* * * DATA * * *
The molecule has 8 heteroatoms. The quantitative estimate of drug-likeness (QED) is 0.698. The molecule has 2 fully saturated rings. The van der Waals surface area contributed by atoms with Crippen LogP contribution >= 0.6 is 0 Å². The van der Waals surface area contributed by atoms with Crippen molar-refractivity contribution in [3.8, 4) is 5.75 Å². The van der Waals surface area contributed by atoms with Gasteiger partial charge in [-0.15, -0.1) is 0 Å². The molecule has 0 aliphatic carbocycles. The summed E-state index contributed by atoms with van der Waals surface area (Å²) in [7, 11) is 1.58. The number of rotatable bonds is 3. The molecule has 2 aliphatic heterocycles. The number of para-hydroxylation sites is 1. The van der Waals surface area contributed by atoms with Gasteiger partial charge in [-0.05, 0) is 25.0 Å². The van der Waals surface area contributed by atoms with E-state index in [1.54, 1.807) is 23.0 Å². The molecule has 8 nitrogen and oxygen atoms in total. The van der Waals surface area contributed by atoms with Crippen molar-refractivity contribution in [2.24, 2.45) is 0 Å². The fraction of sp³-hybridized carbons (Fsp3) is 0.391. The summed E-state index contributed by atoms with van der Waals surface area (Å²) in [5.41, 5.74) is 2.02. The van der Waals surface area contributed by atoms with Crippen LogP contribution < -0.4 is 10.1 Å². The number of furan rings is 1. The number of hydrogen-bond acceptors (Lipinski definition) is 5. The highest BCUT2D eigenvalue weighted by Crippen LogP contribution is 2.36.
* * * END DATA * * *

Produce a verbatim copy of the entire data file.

The molecule has 8 heteroatoms. The quantitative estimate of drug-likeness (QED) is 0.698. The molecule has 2 fully saturated rings. The van der Waals surface area contributed by atoms with Crippen LogP contribution >= 0.6 is 0 Å². The van der Waals surface area contributed by atoms with Crippen molar-refractivity contribution in [3.8, 4) is 5.75 Å². The van der Waals surface area contributed by atoms with Gasteiger partial charge in [-0.15, -0.1) is 0 Å². The molecule has 0 aliphatic carbocycles. The summed E-state index contributed by atoms with van der Waals surface area (Å²) in [7, 11) is 1.58. The number of rotatable bonds is 3. The molecule has 2 aliphatic heterocycles. The number of para-hydroxylation sites is 1. The van der Waals surface area contributed by atoms with Gasteiger partial charge in [-0.05, 0) is 25.0 Å². The van der Waals surface area contributed by atoms with E-state index in [1.54, 1.807) is 23.0 Å². The molecule has 8 nitrogen and oxygen atoms in total. The van der Waals surface area contributed by atoms with Crippen molar-refractivity contribution in [2.24, 2.45) is 0 Å². The fraction of sp³-hybridized carbons (Fsp3) is 0.391. The summed E-state index contributed by atoms with van der Waals surface area (Å²) in [5.41, 5.74) is 2.02. The van der Waals surface area contributed by atoms with Crippen LogP contribution < -0.4 is 10.1 Å². The number of furan rings is 1. The number of hydrogen-bond acceptors (Lipinski definition) is 5. The highest BCUT2D eigenvalue weighted by Crippen LogP contribution is 2.36.